Donald School Journal of Ultrasound in Obstetrics and Gynecology

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VOLUME 18 , ISSUE 1 ( January-March, 2024 ) > List of Articles


Chorionic Villus Sampling

Ulla Marton, Asim Kurjak, Milan Stanojevic

Keywords : Amniocentesis, Aneuploidy, Chorionic villi sampling, Genetic counseling, Prenatal diagnosis, Ultrasound

Citation Information : Marton U, Kurjak A, Stanojevic M. Chorionic Villus Sampling. Donald School J Ultrasound Obstet Gynecol 2024; 18 (1):45-52.

DOI: 10.5005/jp-journals-10009-2005

License: CC BY-NC 4.0

Published Online: 28-03-2024

Copyright Statement:  Copyright © 2024; The Author(s).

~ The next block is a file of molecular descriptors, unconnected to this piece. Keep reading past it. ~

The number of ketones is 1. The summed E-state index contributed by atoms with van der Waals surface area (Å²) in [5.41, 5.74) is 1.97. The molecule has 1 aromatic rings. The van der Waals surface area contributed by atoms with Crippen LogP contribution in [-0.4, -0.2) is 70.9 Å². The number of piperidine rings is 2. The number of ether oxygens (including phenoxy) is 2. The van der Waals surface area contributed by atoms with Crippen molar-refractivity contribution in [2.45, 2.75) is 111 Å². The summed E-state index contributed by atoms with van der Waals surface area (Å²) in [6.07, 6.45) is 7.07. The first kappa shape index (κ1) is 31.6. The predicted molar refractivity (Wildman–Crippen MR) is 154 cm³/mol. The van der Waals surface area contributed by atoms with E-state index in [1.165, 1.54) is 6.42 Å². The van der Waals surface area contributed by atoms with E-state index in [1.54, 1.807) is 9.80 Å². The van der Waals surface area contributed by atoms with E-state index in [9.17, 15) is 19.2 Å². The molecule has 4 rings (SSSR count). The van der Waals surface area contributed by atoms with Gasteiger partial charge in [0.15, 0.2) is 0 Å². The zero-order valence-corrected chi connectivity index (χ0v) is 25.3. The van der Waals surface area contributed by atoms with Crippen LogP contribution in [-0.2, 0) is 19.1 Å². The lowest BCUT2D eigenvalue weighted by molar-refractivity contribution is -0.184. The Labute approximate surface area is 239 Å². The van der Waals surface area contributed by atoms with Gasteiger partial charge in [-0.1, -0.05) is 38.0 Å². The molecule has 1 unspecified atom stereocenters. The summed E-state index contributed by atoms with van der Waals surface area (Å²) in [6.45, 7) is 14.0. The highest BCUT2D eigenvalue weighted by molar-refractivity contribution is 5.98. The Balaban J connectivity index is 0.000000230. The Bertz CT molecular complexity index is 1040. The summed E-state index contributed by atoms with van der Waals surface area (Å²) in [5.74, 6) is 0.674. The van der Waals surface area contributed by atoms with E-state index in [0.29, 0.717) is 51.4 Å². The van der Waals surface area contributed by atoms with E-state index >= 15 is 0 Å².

Rapid improvements in the field of prenatal medicine have been achieved due to the technological advancement of ultrasonography that has allowed recognition of various ultrasonographic findings and their combination with biochemical results and demographic characteristics in order to estimate a final individual risk for a chromosomal anomaly of the fetus and analysis of short fragments of fetal DNA released into the mother's bloodstream through a natural process of cell death. Invasive testing still remains the main clinically available diagnostic modality for the definite diagnosis of both chromosomal anomalies and many single-gene disorders. Amniocentesis is performed between 15 and 20 weeks of pregnancy to obtain fetal cells for genetic testing. This method is performed almost in the middle of pregnancy, and waiting for the results of the analysis may indicate termination of pregnancy in the second trimester. Chorionic villus sampling (CVS), usually performed between 11+0 and 13+6 weeks of gestation, is one of the invasive diagnostic methods used to diagnose chromosomal, genetic, and metabolic diseases in the embryonic period. Invasive procedures such as CVS and amniocentesis still remain the only definitive diagnostic tests for aneuploidy in pregnancy. CVS, as an invasive procedure carried out with experienced physicians in specialist centers, is not associated with a significant increase in fetal loss rate, with a risk rate below 0.5%, and the possible background risk for miscarriage is significantly higher in the presence of fetal anomaly and abnormal karyotype. Ultrasound-guided transabdominal (TA) CVS is a useful outdoor procedure and is considered the method of choice for fetal sampling and accurate early prenatal diagnosis.

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